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Search for tag "Teaching, native"

from the chronology of Canada

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1954 Jun Ted and Joanie Anderson wrote the Guardian and asked him who they should teach. They received this reply:
    The Guardian...urges you to concentrate on the native populations it is for that reason that we have opened new countries to the Faith. After all, Europeans, Americans, etc., can become Bahá'ís in their homeland. We have entered new fields all over the world to bring the light of divine guidance to the native population, who have thus far been deprived of the spiritual teachings of Bahá'u'lláh. May you be confirmed with this teaching effort among the natives. The great foal would be an assembly in Whitehorse, made up of native Bahá's or at least the majority natives..
[Native Conversion, Native Identity: An Oral History of the Bahá'í Faith among First Nations People in the Southern Central Yukon Territory, Canada by Carolyn Patterson Sawin p91-92]

It was through the participation of the Bahá'í in the Yukon Indian Advancement Association that many of the early Native people became Bahá'ís. [ibid p92]

Whitehorse, YT Ted Anderson; Joan Anderson; Teaching, native
1956. (In the year) Arthur Bonshaw Irwin (born 6 June 1915 – died 1994) and Lily-Ann Irwin of Calgary, Alberta were the first to take the Bahá'í teachings to the Piikani First Nation (Peigan Reserve).
    Note: Canadian Bahá'í News August 1961 p10 reported that this took place in 1960.
  • “Arthur Irwin became a Bahá'í in 1947 and was a very active Bahá'í teacher to the native peoples of Canada, Alaska, and the Caribbean. He and his wife, Lily Ann, established the first Native Indian Friendship Centre in Calgary, Alberta… He was honoured by the Blackfoot, Peigan, Blood, and Morely tribes in Alberta for his honesty and integrity. A geologist with a doctorate in the field, Irwin worked on Indian reserves in Canada ensuring that fair market value was paid for leases on natural resources (Bahá'í World. 1994. “Arthur Bonshaw Irwin.” Bahá'í World. 1994. Volume XXIII).”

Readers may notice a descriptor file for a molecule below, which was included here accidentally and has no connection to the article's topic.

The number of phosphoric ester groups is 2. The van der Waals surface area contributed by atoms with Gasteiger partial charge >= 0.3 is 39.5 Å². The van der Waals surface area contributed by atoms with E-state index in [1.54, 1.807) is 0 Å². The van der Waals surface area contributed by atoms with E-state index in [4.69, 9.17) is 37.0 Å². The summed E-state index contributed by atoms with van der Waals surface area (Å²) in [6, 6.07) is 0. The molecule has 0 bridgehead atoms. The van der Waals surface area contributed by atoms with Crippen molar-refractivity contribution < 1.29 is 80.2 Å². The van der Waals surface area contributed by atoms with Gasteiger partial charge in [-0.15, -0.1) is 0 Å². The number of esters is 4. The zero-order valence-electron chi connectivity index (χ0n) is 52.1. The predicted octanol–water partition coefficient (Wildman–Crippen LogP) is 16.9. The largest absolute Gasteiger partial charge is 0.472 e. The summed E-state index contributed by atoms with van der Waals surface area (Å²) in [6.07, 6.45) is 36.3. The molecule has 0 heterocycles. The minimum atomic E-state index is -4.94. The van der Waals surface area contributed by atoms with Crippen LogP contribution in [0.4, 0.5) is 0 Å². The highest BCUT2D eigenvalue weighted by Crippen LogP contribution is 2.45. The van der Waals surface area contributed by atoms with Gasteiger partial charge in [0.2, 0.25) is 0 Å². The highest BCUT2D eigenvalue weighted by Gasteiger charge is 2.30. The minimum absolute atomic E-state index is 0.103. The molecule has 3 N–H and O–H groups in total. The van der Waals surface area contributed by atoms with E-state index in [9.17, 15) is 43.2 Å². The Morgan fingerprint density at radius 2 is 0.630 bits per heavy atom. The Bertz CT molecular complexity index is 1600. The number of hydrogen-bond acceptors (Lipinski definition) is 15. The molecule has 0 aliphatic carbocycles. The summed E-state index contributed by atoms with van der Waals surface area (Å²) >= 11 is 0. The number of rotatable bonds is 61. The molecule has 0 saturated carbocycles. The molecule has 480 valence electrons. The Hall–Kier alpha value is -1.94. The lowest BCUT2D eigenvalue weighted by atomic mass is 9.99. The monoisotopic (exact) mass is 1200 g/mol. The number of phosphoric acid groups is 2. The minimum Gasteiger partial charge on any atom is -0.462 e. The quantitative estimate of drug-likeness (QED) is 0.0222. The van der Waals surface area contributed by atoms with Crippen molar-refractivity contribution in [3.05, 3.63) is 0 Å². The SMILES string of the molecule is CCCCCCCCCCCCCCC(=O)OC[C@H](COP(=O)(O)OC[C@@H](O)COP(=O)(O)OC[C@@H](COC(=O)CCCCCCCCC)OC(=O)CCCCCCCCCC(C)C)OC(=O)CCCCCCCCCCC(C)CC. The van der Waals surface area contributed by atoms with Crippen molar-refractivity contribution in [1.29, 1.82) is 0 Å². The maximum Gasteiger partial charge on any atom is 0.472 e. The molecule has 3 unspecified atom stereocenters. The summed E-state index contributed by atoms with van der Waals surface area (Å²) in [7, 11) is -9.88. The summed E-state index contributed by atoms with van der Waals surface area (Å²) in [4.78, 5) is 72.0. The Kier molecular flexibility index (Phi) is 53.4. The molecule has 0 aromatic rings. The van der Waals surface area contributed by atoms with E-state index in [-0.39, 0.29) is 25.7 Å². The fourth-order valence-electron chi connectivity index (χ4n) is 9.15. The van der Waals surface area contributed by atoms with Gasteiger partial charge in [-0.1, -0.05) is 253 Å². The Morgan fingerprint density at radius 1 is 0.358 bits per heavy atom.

• Piikani First Nation (Peigan Reserve), AB Arthur Irwin; Lily Ann Irwin; Native Friendship Centre; Teaching, Native
    1961 (In the year) Chief Samson Knowlton, then-chairman of the first Peigan Reserve Bahá'í Assembly, and an elected member of the Band Council for the Peigan Band of the Blackfoot Confederacy along with John Hellson, originally from Cornwall, England were part of a teaching team that visited many Reserves. Over sixty First Nations people became Bahá'ís in 1960-1962. The team carried letters of introduction to the chiefs of all the Six Nations Reserves in Ontario and Quebec and were welcomed with a special ceremony on some of the Reserves. Their itinerary included the following reserves: the Nanaimo Reserve in Nanaimo, B.C., the Squamish Reserve in Capilano, BC, the Mohawk Reserve in Ohsweken in Ontario, the Chippewa Reserve in Kettle Point, Ontario, the Mississauga Reserve in Curve Lake, the Mohawk Reserve in Caughnawaga, Quebec.” The teaching team gave copies of the small prayer book, Communion with God, which has “meant much to the new Indian Bahá'ís on the Reserves in Saskatchewan and Alberta (Canadian Bahá'í News July 1961; BN No 365 August 1961 p10).” iiiii Peigan Reserve, AB; Nanaimo Reserve, BC; Squamish Reserve, BC; Mohawk Reserve, ON; Chippewa Reserve, ON; Curve Lake, ON; Mohawk Reserve, QC Sam Knowlton; John Hellson; Teaching, Native
    1961 May Hand of the Cause Hasan M. Balyuzi (1908-1980) visited Canada where, in “addition to meeting the friends, he visited a number of Reserves, including First Nations of Ontario, the Poorman Reserve in Saskatchewan where he was honoured by a pow-wow, the Muscowpetung Reserve, the Peigan Reserve in Alberta, and First Nations people of British Columbia. His talks were ‘simple and direct’, appealing ‘to the hearts of the many who came to hear him’. Later he described these meetings as ‘very wonderful’, commending to British Bahá’ís the initiative of individuals upon whom ‘so much depends’, and expressing his confidence in the rapid acceptance of the Faith by the Native peoples.”[In Memoriam: Hasan M. Balyuzi” BW18p647; BN No 366 September 1961 118BE p9]
  • During May, in the course of a trip through Canada, Hand of the Cause Hasan Balyuzi visited a number of Indian Reserves. Accompanied by two members of the National Eskimo and Indian Teaching Committee of Canada, he stopped at the Poorman Reserve in Saskatchewan where a pow-wow was held in his honour and also at the Muscowpetung Reserve. Earlier he had visited Ontario Indians, and later he went on to the Peigan Reserve in Alberta, and to British Columbia. Mr. Balyuzi's talks were simple and direct, and appealed to the hearts of the many who came to hear him. At the Poorman Reserve, the chief and his wife walked three miles to meet him. There the Hand of the Cause, a relative of the Báb Himself, and thus a relative of beloved Shoghi Effendi, expressed gratitude to the Guardian for making the meeting possible. [Bahá'í News No 366 September 1961 118 BE p9]
  • Poorman Reserve, SK; Muscowpetung Reserve, AB; Piikani First Nation (Peigan Reserve), AB Hasan Balyuzi; Teaching, Native
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